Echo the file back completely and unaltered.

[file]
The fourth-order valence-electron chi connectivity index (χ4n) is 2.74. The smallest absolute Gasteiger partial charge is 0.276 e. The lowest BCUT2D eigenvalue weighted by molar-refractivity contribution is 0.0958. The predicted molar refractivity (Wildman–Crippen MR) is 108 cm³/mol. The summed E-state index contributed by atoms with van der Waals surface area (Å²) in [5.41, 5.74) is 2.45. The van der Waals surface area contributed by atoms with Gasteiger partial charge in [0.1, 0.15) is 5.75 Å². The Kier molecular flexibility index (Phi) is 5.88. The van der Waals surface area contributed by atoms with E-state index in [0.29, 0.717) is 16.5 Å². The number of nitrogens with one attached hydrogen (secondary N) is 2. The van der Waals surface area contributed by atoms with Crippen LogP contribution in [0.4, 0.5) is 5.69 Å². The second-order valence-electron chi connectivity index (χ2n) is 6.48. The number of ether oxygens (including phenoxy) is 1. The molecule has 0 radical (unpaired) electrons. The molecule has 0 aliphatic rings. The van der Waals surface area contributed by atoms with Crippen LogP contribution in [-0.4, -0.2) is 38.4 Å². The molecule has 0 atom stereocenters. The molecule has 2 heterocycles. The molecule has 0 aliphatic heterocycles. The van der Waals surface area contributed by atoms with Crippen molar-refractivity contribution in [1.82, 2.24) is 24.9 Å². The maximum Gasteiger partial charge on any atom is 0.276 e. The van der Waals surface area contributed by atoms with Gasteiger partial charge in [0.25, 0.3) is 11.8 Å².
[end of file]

The fourth-order valence-electron chi connectivity index (χ4n) is 2.74. The smallest absolute Gasteiger partial charge is 0.276 e. The lowest BCUT2D eigenvalue weighted by molar-refractivity contribution is 0.0958. The predicted molar refractivity (Wildman–Crippen MR) is 108 cm³/mol. The summed E-state index contributed by atoms with van der Waals surface area (Å²) in [5.41, 5.74) is 2.45. The van der Waals surface area contributed by atoms with Gasteiger partial charge in [0.1, 0.15) is 5.75 Å². The Kier molecular flexibility index (Phi) is 5.88. The van der Waals surface area contributed by atoms with E-state index in [0.29, 0.717) is 16.5 Å². The number of nitrogens with one attached hydrogen (secondary N) is 2. The van der Waals surface area contributed by atoms with Crippen LogP contribution in [0.4, 0.5) is 5.69 Å². The second-order valence-electron chi connectivity index (χ2n) is 6.48. The number of ether oxygens (including phenoxy) is 1. The molecule has 0 radical (unpaired) electrons. The molecule has 0 aliphatic rings. The van der Waals surface area contributed by atoms with Crippen LogP contribution in [-0.4, -0.2) is 38.4 Å². The molecule has 0 atom stereocenters. The molecule has 2 heterocycles. The molecule has 0 aliphatic heterocycles. The van der Waals surface area contributed by atoms with Crippen molar-refractivity contribution in [1.82, 2.24) is 24.9 Å². The maximum Gasteiger partial charge on any atom is 0.276 e. The van der Waals surface area contributed by atoms with Gasteiger partial charge in [0.25, 0.3) is 11.8 Å².